The amelioration of arsenic toxicity in Fischer 344 rats supplemented with selenite in the diet



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Texas Tech University


Prior to the early 1970s, the people in rural areas of Bangladesh and West Bengal, India, where sanitary drinking water is scarce, had no ahemative to drinking severely polluted surface water (Henry 1990). During the 1970s, United Nations Intemational Children's Fund (UNICEF) fimded the digging of tube wells, which were to supply clean drinking water to the people from underground sources (Guha Mazumder 1998).

In 1993, 10-20 years after the first wells were dug, people began developing unusual symptoms: hyperpigmentation of the skin on unexposed areas of the body, thickening of the pahns of the hands and soles of the feet, skin lesions (both malignant and benign), and ahered hver, nerve, gastrointestinal, and/or lung fiinction (Guha Mazumder 1998). These symptoms are all characteristic of chronic arsenic (As) toxicity. Testing water samples from the tube wells determined the water contained levels of As from less than 3 ppb, which is virtuaUy arsenic free, to over 1000 ppm (Chowdhury 2000), well above the tolerable hmits set by World Heahh Organization (WHO) (50 ppb) (Smith 2000). It has been estimated that 120 milhon people in Bangladesh and West Bengal have been exposed to unsafe levels (greater than or equal to 50 ppb) of As as a result of obtaining it in the drinking water from these wells (Chowdhury 2000).

Attempting to alleviate the situation, WHO has ftinded many research projects (Anstiss 2001), mcluding those designed to remove As from the water, cheaply and effectively, as well as projects aimed at counteracting As toxicity in vivo. In the past, research has shown that As may amehorate selenium (Se) toxicity (Levander 1966b); As may act synergistically with Se (Obermeyer 1971); or Se may counteract As toxicity (Babich 1989). The objective of this study was to determine if Se counteracts As toxicity in rats.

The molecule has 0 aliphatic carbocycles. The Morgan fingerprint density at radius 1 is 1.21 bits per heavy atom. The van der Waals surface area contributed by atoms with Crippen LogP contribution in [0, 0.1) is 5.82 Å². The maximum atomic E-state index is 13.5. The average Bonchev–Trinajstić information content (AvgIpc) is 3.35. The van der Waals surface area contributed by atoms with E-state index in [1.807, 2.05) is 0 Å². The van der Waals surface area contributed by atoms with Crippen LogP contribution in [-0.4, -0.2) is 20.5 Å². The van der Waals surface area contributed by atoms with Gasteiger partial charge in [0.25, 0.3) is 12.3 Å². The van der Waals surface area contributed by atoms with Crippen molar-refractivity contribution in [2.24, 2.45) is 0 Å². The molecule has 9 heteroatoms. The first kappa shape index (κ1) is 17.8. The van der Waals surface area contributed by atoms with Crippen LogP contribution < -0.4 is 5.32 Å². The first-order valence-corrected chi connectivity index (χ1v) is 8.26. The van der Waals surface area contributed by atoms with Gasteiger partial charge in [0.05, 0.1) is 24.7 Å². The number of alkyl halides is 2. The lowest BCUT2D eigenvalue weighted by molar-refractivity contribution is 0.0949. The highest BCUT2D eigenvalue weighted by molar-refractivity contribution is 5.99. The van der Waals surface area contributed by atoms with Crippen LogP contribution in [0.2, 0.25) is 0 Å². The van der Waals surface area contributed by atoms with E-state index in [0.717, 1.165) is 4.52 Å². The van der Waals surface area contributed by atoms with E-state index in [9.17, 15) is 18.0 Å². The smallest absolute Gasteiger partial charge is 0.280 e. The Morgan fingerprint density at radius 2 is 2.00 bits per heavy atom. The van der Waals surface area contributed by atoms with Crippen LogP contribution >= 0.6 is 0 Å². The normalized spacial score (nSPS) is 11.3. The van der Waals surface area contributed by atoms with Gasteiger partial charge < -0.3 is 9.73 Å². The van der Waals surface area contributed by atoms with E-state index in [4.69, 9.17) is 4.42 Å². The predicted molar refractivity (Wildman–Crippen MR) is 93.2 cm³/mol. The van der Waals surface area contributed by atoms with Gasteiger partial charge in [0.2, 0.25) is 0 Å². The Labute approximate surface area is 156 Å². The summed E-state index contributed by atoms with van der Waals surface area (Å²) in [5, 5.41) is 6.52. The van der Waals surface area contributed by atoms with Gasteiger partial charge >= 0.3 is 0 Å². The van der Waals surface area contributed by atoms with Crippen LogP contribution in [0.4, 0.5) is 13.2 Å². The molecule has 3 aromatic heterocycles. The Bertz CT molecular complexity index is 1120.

The first phase of research was designed to detennine two effects: the tolerable upper limit (TUL) of As as 50% arsenite/ 50% arsenate in Fischer 344 rats and the effects of dietary Se supplementation on As toxicity. Fourteen groups of 6 rats were given 0, 25, 50, 100, 150, 175, or 200 ppm As in the water and 0.2 or lOppm Se in the food. After evaluating the data from the first phase, a second phase was conducted to determine a level of Se suitable for amehorating As toxicity in rats at the TUL (50 ppm). Nine groups of 6 rats were given 0 or 50 ppm As in the drinking water and either 0, 0.2, 1.25, 2.5, or 5ppm Se in their food. The Se deficient diet (0 ppm Se) was introduced to mimic a potential Se deficient diet in Bangladesh or West Bengal (J. SpaUholz, personal communication, March 27, 2002).

This study provides insight into the effects of Se supplementation on As toxicity, as well as demonstrates the TUL of As in rats. Once analyzed and summarized, the results of this study will be beneficial to those conducting ftirther research in As toxicity.